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Tensions Rise in Ukraine Over Call for Election Protests


Ukraine Prime Minister Yulia Tymoshenko called the new measure a "death warrant" for democracy.
KYIV -- Prime Minister Yulia Tymoshenko has called for a second Orange Revolution if her opponent rigs a weekend presidential runoff that is almost certain to have a lasting impact on the country.

The fiery Orange Revolution heroine made her call after outgoing President Viktor Yushchenko today enacted a new law scrapping the requirement for a quorum of observers from both sides to approve counts at each polling station in the February 7 vote.

The legislation was initiated and pushed through parliament on February 3 by the party of pro-Moscow candidate Viktor Yanukovych, Tymoshenko's rival for president.

An angry Tymoshenko lashed out at the measure at a news conference today, calling it a "death warrant" for Ukraine's democracy. She said parliament had bypassed committee hearings and used other "unprecedented" violations of legislative procedure:

"This law, which was essentially passed using extraordinary measures two days before the vote, changes all the rules governing elections," Tymoshenko said. "It opens a direct path toward the complete falsification of the election."

Tymoshenko said the law would enable officials in regions controlled by Yanukovych's Party of Regions to dismiss any observers on election day and replace them with their own appointees.

'Sign Of Weakness'

Ukraine is a battleground for influence between Russia and the West. Moscow openly backed Yanukovych in 2004, when the heavyset former Communist official lost a presidential election over massive vote rigging that brought hundreds of thousands onto the streets in the Orange Revolution.

Tymoshenko, who says she wants to bring Ukraine into the European Union, today said Ukraine's new election law rolls back the democratic gains of the revolution by removing the main measure guaranteeing fair elections. She accused Yanukovych of preparing to carry out widespread electoral fraud as his only way of winning the election.

Yanukovych dismissed the accusations, saying under the previous law, Tymoshenko supporters could have manipulated the vote themselves by deliberately blocking quorum at vote-counting centers. "This is a sign of weakness and a sign she has understood she's losing," news agencies quoted him as saying during a campaign stop in his stronghold of Russian-speaking eastern Ukraine.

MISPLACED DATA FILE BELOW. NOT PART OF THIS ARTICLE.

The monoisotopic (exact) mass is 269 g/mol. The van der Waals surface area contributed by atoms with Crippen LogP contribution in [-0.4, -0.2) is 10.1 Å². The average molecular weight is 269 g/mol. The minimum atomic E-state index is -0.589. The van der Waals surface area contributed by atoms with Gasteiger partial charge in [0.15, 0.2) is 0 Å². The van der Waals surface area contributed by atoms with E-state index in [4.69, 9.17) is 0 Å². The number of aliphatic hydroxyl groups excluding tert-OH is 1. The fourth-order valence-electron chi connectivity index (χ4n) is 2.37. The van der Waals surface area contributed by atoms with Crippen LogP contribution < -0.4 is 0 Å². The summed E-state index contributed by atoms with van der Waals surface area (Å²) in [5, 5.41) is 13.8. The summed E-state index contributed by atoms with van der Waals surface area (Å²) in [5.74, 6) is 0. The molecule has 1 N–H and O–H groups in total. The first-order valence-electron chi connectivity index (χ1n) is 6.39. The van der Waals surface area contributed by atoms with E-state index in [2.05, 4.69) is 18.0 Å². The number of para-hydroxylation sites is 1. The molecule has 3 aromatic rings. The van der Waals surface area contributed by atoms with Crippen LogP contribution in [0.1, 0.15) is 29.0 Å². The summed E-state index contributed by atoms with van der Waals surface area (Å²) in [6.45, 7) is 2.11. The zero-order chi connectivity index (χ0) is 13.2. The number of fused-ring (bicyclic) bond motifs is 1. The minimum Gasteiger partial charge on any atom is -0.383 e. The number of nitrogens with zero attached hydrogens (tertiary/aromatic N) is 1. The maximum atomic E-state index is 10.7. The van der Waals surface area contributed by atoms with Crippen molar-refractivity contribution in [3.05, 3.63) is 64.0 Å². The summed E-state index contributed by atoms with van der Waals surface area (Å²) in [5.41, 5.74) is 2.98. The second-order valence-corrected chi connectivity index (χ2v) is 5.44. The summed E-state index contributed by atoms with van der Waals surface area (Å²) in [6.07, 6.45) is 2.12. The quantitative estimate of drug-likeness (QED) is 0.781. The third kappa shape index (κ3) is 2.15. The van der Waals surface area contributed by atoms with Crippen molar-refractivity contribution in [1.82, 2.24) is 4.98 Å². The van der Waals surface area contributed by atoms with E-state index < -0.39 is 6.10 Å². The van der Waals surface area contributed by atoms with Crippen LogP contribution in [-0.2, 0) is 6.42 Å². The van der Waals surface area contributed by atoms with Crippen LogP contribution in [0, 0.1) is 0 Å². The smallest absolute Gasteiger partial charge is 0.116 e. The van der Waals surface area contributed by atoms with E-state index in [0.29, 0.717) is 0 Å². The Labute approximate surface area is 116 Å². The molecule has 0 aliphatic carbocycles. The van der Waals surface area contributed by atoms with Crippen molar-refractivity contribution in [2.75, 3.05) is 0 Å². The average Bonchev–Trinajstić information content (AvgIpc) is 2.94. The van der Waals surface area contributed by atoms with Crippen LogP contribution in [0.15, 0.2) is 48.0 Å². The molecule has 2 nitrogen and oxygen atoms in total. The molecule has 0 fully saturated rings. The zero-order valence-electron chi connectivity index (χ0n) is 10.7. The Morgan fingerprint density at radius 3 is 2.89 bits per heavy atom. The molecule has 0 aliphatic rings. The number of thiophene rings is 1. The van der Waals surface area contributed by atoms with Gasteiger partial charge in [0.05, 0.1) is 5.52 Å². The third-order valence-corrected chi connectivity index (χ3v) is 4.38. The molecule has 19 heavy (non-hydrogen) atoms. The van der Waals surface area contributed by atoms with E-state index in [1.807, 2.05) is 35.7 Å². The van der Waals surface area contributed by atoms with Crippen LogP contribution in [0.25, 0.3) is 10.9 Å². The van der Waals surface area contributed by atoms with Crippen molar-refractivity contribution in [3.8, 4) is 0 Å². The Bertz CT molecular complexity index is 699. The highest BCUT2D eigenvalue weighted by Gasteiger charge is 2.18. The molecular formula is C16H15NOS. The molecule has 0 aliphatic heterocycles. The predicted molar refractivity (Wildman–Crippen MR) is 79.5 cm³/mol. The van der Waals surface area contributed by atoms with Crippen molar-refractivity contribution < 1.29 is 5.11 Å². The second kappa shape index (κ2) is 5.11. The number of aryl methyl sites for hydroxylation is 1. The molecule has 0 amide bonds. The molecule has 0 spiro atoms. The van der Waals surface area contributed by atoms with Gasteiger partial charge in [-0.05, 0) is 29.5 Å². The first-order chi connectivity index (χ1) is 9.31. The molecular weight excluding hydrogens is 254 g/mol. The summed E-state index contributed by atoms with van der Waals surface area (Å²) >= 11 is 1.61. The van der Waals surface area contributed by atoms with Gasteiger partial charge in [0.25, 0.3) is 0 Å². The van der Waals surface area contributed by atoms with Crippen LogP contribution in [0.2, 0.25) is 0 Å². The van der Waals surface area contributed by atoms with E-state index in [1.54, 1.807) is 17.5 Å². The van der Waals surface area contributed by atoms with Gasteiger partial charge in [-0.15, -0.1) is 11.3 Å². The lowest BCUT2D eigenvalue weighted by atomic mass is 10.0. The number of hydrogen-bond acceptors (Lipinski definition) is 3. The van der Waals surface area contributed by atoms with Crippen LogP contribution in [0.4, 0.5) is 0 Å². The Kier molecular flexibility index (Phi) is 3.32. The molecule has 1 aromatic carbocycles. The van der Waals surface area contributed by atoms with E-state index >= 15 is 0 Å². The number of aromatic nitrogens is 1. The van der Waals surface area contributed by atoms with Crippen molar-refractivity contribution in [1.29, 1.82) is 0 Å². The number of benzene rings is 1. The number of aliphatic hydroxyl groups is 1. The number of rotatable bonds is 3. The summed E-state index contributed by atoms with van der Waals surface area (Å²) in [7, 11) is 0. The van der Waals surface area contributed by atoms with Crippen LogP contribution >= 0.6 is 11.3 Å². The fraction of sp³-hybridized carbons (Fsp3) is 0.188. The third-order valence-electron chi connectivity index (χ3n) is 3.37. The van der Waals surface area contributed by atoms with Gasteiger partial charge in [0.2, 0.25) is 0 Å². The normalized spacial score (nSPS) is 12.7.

Adding to the drama is the fact that it is Yushchenko, Tymoshenko's onetime ally in the Orange Revolution, who has sparked the confrontation by signing off on the election changes today, three days before the runoff. Iryna Vannykova, a presidential spokeswoman, defended the president's move.

"The presidential election faced the threat of disruption, therefore Ukrainian President Viktor Yushchenko signed the amendment to the law on presidential elections adopted by parliament," Vannykova said.

Tymoshenko appealed to the international community and the Organization for Security and Cooperation in Europe -- the OSCE, whose monitors will observe the election -- to condemn the new law.

International observers praised the first round of the presidential election last month as a major success for democracy. Klas Bergman, director of communications for the OSCE's Parliamentary Assembly, said the mission had stressed the importance of not changing the country's electoral rules between the two rounds.

"In that sense," said Bergman, "yesterday's parliamentary decision was unfortunate because it does put a cloud over the election which we think really was quite unnecessary."

Heating Up

Analysts say the mounting war of words could escalate into a standoff between state agencies and officials loyal to one or another of the candidates. Tymoshenko has already said the court that would arbitrate any election dispute is headed by a Yanukovych appointee who illegally kept his job after his term ran out.

Tymoshenko trailed Yanukovych by 10 percent in the election's first round. But she hopes to unite a fractured Orange electorate that voted for several candidates last month.

The candidates have fought a bitter campaign in which each have hurled insults at the other in a tight race that's too close to call.

Whoever wins the election will have to confront a devastating economic crisis and widely predicted ongoing political instability, including possible early parliamentary elections and constitutional reform to strengthen a weak presidency.

Today Tymoshenko called on the Ukrainian people to observe the election themselves and take to the streets if the ballot is seen as illegitimate.

"I appeal to you to unite, to consolidate our forces, to stop those murky times of 2004 from returning to Ukraine, and to stop criminal authorities from seizing power in the election," she said.

Both sides appear to be preparing for a confrontation over the election results.

An Interior Ministry official seen as loyal to Tymoshenko has said hotel rooms near Kyiv are filled with Yanukovych supporters bused in and paid to be ready to protest the outcome. The Yanukovych campaign has already erected a large stage on one of Kyiv's central squares.

Most believe Ukrainians are too disillusioned with both candidates to repeat the massive protests of the Orange Revolution. But in Kyiv today, there are fears the election could result in a similar political standoff that would discredit the institution of democracy in Ukraine.

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